Facebook, (FRA, NSA, BND), Sea cable, Algorithms, Stale lock, SSL/TLS, BI, OpenStreetMap/Nominatim
Post date: Jun 23, 2014 7:09:38 AM
- One research claimed that people don't especially trust Facebook and many other web services. That's exactly true. It's one of the reasons why LclBd service is NOT going to require user account or any user identifying information, except cookie / randomly generated user id. We're not asking for email, name or anything else. We think it's fair trade off, because in exchange we're asking for your location information to server you better with local content. Arstechnica writes that it's possible to snoop network traffic. Well, I did this trivially back in 1995 and nothing has changes since, except use of encryption. Yet during that time amount of different applications being used has exploded, and it's always possible to find a loophole to slip through.
- Plan for Finland to build a sea cable to Germany to avoid FRA (+NSA) snooping seems to be pretty much a complete failure on some levels. NSA is also spying in Germany. Great plan! Ok, it was trivial to guess this already. See: BND
- Decision tree - Checked it out, while implementing Bayesian filtering for LclBd. Bayes Theorem.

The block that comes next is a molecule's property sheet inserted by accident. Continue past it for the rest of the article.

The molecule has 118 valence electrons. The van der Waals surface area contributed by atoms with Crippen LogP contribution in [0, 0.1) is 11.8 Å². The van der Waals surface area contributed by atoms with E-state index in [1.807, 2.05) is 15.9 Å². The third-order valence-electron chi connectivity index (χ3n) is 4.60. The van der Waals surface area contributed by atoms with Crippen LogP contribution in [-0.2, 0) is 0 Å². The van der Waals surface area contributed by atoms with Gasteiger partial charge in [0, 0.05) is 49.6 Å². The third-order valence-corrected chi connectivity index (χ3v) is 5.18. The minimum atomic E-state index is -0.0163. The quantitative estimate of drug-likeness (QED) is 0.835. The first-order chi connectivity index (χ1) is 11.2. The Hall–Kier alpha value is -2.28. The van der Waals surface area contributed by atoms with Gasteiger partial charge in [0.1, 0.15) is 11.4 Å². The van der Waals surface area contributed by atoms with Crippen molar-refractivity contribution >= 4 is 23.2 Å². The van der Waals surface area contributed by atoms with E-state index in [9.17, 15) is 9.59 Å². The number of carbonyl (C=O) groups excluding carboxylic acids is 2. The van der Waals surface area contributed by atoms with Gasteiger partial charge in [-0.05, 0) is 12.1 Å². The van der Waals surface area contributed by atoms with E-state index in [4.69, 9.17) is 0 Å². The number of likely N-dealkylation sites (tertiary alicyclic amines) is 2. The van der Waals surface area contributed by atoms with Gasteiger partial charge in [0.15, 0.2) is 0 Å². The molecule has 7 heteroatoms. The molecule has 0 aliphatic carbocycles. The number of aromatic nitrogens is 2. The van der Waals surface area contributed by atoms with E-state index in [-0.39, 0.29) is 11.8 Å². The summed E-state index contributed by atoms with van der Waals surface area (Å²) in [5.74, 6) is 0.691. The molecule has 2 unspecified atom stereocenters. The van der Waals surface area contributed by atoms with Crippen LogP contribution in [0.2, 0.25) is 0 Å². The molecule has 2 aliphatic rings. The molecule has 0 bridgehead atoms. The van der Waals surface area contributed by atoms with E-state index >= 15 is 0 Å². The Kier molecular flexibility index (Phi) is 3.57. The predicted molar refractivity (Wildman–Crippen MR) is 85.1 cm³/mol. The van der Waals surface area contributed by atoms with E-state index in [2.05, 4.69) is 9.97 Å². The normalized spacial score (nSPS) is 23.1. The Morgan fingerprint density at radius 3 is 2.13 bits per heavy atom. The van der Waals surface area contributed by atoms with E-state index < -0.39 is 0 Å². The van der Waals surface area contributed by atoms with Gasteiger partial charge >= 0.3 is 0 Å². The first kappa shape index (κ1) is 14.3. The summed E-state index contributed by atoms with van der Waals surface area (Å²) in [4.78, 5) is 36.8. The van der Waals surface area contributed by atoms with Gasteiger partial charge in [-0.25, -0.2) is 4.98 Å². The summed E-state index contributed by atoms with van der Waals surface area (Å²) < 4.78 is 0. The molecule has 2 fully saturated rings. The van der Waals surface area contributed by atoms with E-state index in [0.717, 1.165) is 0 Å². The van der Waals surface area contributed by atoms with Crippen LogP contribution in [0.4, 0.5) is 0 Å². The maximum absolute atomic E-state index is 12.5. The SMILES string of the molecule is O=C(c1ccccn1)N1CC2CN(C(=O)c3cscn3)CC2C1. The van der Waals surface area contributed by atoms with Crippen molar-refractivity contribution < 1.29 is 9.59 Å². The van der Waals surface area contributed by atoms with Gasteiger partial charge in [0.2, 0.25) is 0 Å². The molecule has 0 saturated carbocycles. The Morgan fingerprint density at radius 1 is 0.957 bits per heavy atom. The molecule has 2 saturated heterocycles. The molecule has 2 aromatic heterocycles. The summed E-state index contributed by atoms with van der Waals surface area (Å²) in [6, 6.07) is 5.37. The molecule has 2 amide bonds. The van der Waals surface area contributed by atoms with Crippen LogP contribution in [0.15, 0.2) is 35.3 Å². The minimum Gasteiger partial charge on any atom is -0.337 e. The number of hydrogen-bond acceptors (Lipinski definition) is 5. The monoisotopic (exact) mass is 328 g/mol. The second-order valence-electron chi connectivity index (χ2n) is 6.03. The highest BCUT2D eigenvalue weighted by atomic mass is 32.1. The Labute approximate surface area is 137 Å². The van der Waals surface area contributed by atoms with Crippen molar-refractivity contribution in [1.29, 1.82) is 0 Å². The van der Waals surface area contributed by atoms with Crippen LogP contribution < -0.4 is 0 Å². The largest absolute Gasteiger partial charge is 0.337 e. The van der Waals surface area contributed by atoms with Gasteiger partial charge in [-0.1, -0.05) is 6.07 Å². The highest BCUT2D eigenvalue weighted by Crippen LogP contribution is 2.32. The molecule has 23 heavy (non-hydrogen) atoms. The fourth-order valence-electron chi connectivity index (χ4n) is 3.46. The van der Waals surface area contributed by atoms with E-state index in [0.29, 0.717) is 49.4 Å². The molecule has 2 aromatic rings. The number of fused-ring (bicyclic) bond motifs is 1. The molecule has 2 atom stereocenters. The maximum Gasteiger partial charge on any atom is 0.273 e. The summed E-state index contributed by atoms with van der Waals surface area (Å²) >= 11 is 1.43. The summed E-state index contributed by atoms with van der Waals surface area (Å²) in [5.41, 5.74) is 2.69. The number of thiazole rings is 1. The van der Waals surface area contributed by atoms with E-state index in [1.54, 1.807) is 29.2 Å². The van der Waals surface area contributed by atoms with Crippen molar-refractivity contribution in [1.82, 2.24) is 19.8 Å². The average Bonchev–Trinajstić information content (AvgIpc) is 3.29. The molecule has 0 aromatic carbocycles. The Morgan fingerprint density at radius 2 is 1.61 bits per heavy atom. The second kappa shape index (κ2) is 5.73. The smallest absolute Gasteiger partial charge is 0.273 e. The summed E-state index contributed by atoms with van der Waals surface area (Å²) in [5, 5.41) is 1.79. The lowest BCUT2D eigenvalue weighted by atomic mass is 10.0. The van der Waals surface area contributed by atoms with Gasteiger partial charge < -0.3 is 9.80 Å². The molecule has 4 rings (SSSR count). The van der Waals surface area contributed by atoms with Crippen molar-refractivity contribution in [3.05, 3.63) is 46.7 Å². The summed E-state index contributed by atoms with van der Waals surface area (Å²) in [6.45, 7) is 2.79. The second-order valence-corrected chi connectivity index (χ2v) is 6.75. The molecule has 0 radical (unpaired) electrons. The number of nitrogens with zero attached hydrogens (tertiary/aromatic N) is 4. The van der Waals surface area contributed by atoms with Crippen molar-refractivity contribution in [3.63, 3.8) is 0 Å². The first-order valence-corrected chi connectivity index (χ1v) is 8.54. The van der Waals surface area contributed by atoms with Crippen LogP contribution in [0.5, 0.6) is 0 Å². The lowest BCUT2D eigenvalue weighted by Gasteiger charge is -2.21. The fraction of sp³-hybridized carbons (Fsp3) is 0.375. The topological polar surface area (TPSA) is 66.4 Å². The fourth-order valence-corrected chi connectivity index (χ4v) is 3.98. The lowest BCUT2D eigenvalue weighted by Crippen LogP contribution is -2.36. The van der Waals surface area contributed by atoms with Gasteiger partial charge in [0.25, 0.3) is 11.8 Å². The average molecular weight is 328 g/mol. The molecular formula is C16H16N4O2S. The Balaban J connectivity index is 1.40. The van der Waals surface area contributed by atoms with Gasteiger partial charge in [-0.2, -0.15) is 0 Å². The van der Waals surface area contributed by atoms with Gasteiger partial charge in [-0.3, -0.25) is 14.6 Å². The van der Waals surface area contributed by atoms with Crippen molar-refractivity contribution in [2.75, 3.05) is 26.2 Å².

- Carefully studied quarterly cyber security review by Finnish Cyber Security Bureau.
- Encountered stale lock with Deluge BitTorrent client. Client didn't start, before I manually deleted the lock file. This is one of the reasons why I implemented my own locking lib, because I'm sick'n'tired of stale locks as well as issues that require manual intervention on servers. Things just should work, even if something hasn't worked exactly as assumed.
- As we know SSL/TLS certificates are a huge mess. Maybe this new Online Certificate Status Protocol could solve the problem, my validating certificates online. Current problem is that nobody checks for certificate revocations and doing it is quite pointless because attacker can prevent checks when required if that seems to be appropriate action to do.
- Software providers want to push BI services to smaller companies. I think that sales of BI systems alone isn't going to do it. There should be clear use cases where there are benefits to be gained. Adopting technology X won't bring anything else than costs, if it's not thought carefully what it's being used for. If suitable data sources are available, and there's even one competent and analytical person, it's highly probable that using something simple and efficient like Tableau will bring information insights for the organization. Implementing something rigid and expensive, is quite a bad plan.
- OpenStreetMap/Nominatim reverse Geocoding gives strange results at times. How this query returns only the house number, no information about street, city, country, etc. - Actually they deleted the object it was referring to, before this post got published. So now it returns expected information.
- Something different: Low probability intercept radar, Computer generated holography, Stealth technology, Passive radar, Multistatic radar.